No fewer than 95 people have died from floods in Nigeria, reports from the West African country have said.
Sixteen more people were killed in floods caused by heavy rains in 19 regions of Jigawa state, Alhaji Yusuf Sani Babura, executive secretary of the Jigawa State Emergency Management Agency (SEMA), told reporters.
Thousands of people have become homeless and tens of thousands of hectares of cultivated land have been submerged.
The rainy season runs from June to September in West Africa.
Other countries in the region such as Burkina Faso, Niger and Senegal also experienced flooding this year.
In neighbouring Niger Republic, flooding has killed over 65 people and led to the displacement of more than 330,000 from their homes.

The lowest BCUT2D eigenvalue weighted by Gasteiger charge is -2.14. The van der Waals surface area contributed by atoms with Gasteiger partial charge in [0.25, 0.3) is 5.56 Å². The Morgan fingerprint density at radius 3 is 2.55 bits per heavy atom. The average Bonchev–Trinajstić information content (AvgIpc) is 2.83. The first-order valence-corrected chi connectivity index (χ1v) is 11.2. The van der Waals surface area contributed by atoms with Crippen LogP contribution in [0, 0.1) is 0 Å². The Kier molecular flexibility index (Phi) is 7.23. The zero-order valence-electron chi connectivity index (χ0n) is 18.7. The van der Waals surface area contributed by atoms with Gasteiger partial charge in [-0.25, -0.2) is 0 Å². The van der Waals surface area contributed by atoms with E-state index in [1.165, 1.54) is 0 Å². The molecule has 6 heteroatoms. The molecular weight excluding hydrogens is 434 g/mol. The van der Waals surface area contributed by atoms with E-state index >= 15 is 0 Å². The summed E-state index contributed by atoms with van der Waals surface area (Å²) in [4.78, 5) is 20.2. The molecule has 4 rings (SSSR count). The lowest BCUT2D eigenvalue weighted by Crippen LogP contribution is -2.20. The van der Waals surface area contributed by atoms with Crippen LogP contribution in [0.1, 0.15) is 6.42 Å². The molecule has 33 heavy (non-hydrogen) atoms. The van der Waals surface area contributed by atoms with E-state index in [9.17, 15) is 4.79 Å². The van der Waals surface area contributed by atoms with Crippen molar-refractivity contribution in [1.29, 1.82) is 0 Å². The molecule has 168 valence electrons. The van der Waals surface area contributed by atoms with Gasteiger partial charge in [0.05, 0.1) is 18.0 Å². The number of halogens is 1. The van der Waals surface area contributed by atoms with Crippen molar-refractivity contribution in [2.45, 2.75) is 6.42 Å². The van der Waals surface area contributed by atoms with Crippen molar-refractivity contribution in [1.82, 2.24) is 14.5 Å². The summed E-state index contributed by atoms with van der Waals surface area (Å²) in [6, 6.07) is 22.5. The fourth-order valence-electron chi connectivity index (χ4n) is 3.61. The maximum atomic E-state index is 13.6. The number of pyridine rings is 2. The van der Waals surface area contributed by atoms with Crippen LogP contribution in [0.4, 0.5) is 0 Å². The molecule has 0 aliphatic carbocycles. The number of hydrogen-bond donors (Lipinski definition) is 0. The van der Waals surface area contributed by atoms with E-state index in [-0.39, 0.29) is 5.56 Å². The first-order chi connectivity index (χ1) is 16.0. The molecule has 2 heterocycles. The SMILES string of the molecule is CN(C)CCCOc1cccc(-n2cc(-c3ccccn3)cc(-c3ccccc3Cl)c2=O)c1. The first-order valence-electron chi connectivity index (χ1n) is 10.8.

Heavy rain in Niger’s western region caused the Niger River to overflow, practically shutting down the capital, Niamey.
Mud huts along the river have collapsed and rice fields are submerged.
The worst-affected regions are Maradi in the central south of the country, Tahoua and Tillaberi in the west, and Dosso in the southwest.
At least 10 of the deaths were in the capital Niamey, where the rain caused the Niger river to breach its banks, municipal authorities said.
Niger is one of the world’s driest countries and frequently suffers from spells of drought.
But it also experiences months-long rainy seasons that have in recent years become more severe, consistent with forecasts about climate change.
Flooding last year claimed 57 lives and affected 226,000 people nationwide.